3) Potential for Increased Compromise of Consumer Protection: As stated by the International Business Times, "It set a terrible precedent...the message it sends is that corporations can get around consumer safety protections if they get Congress on their side." Corporations really don't need another avenue for them to manipulate the system.

What can we do now?
So the bill has been passed, and for the next 6 months the Monsanto Protection Act is in place. But that doesn't mean we are totally powerless. The next step, as a consumer, is to ask for all of the information. If our food is genetically modified, we should know -- we should call our government to action and ask that our food be labeled for GMOs. If you haven't already, please please please take a second to sign this petition on Food Democracy Now. 
My favorite thing to do on a weekend afternoon is to wander through the farmer's market. On a lazy Saturday afternoon, I could spend hours looking for the perfect recipe to cook up all of my farmers market finds. Plus, I actually find cooking extremely relaxing, when I can just plug in some tunes and go to town in the kitchen. For me, eating healthy is not hard...when I have time.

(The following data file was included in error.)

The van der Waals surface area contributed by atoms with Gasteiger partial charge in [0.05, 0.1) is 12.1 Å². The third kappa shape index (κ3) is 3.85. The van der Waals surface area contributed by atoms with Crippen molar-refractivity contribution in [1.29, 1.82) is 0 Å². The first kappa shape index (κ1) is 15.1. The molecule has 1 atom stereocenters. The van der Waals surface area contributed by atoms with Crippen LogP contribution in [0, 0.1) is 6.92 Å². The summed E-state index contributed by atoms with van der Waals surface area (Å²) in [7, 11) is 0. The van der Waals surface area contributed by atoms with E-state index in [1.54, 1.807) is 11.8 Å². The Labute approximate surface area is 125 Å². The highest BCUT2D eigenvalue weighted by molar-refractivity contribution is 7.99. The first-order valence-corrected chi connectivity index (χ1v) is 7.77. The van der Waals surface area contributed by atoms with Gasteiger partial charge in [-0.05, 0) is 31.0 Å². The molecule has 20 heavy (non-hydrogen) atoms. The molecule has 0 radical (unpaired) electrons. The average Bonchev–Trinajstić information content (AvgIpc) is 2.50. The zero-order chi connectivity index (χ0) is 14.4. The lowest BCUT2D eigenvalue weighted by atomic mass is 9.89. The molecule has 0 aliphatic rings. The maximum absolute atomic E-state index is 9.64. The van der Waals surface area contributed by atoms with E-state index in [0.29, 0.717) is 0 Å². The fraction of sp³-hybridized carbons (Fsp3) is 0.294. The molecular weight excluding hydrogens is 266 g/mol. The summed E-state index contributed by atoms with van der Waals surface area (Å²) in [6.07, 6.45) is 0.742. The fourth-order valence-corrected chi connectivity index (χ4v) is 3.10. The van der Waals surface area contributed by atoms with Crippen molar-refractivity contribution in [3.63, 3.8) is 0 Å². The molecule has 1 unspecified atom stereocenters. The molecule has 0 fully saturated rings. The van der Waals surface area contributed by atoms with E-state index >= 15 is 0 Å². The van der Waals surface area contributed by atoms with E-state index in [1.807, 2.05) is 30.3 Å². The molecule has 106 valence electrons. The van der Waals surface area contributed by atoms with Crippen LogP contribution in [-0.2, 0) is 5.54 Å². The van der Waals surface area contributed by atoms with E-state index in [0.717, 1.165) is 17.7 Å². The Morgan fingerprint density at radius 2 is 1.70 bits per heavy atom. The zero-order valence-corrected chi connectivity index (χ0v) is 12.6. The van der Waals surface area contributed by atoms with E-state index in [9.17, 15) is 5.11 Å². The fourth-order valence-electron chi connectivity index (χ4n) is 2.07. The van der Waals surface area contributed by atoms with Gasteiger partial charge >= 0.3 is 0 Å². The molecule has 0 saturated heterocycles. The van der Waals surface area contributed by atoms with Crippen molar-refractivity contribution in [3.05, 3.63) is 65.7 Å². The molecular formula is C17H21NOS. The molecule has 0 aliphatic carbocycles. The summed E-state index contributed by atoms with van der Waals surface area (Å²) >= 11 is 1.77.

Over the past two months, I was totally swamped at work (which is why my last post was in January) and eating healthy was SUCH a struggle. Because I was always stressed and tired, I found myself buying more processed/packaged foods, eating leftover pizza/cookies from lunch meetings, craving chocolate and bread all the fucking time, and cooking was like the last thing on my mind.

About a month in, I was like okay, this is not working. I feel gross, and I just want to eat healthy again. So here are four hacks that I used to stay healthy:

1) Keep it simple: When you are busy, don't try to make magic in the kitchen. Instead, think about the following when you are deciding on what to make: 
  • Can I bake this instead? Baking is the best because you can leave it in the oven and then do whatever you need to do while your dinner is literally cooked for you.
  • How much prep time does this need? If you have to cut like a pound and a half of veggies before you can cook, forget about it. Opt for the easy ones where you just have to sauté some kale and grill (or bake) up some chicken and be done. You don't need to impress anyone. At this point, it's literally just about getting some sustenance into your body, so you can get back to whatever it is you have to do.
  • Can I cook this in bulk and have leftovers for the week? When you don't have time, leftovers are like the food of the gods. I know fresh food tastes better than leftover crap, but when you skipped lunch because of back to back meetings all day, there is no better feeling than microwaving your dinner. So basically, don't make seafood when you know you want leftovers; no one likes eating day old fish.